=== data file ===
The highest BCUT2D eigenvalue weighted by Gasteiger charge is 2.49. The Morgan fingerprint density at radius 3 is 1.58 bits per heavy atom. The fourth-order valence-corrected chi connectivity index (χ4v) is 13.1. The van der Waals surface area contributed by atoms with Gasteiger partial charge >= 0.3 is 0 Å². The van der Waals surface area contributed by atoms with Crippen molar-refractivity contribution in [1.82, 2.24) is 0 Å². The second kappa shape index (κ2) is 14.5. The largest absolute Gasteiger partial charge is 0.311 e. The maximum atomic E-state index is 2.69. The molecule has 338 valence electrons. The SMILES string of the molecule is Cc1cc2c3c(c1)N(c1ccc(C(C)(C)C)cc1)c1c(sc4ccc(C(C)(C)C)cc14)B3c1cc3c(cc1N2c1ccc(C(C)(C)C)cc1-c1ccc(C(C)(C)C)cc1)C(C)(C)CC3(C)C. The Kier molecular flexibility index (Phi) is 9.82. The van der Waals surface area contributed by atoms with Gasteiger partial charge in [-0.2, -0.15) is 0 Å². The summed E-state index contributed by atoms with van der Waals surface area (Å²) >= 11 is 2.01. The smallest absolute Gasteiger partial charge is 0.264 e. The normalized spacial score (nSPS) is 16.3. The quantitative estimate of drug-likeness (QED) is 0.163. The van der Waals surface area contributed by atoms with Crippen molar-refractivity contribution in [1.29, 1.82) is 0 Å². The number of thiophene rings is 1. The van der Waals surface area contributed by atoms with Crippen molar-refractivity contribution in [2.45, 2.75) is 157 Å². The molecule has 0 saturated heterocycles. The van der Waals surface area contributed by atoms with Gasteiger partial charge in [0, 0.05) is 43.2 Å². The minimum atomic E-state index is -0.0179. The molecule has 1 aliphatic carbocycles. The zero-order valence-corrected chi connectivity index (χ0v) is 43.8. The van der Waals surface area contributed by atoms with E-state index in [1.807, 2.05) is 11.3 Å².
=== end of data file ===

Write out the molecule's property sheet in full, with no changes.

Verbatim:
The highest BCUT2D eigenvalue weighted by Gasteiger charge is 2.49. The Morgan fingerprint density at radius 3 is 1.58 bits per heavy atom. The fourth-order valence-corrected chi connectivity index (χ4v) is 13.1. The van der Waals surface area contributed by atoms with Gasteiger partial charge >= 0.3 is 0 Å². The van der Waals surface area contributed by atoms with Crippen molar-refractivity contribution in [1.82, 2.24) is 0 Å². The second kappa shape index (κ2) is 14.5. The largest absolute Gasteiger partial charge is 0.311 e. The maximum atomic E-state index is 2.69. The molecule has 338 valence electrons. The SMILES string of the molecule is Cc1cc2c3c(c1)N(c1ccc(C(C)(C)C)cc1)c1c(sc4ccc(C(C)(C)C)cc14)B3c1cc3c(cc1N2c1ccc(C(C)(C)C)cc1-c1ccc(C(C)(C)C)cc1)C(C)(C)CC3(C)C. The Kier molecular flexibility index (Phi) is 9.82. The van der Waals surface area contributed by atoms with Gasteiger partial charge in [-0.2, -0.15) is 0 Å². The summed E-state index contributed by atoms with van der Waals surface area (Å²) >= 11 is 2.01. The smallest absolute Gasteiger partial charge is 0.264 e. The normalized spacial score (nSPS) is 16.3. The quantitative estimate of drug-likeness (QED) is 0.163. The van der Waals surface area contributed by atoms with Crippen molar-refractivity contribution in [1.29, 1.82) is 0 Å². The number of thiophene rings is 1. The van der Waals surface area contributed by atoms with Crippen molar-refractivity contribution in [2.45, 2.75) is 157 Å². The molecule has 0 saturated heterocycles. The van der Waals surface area contributed by atoms with Gasteiger partial charge in [0, 0.05) is 43.2 Å². The minimum atomic E-state index is -0.0179. The molecule has 1 aliphatic carbocycles. The zero-order valence-corrected chi connectivity index (χ0v) is 43.8. The van der Waals surface area contributed by atoms with E-state index in [1.807, 2.05) is 11.3 Å².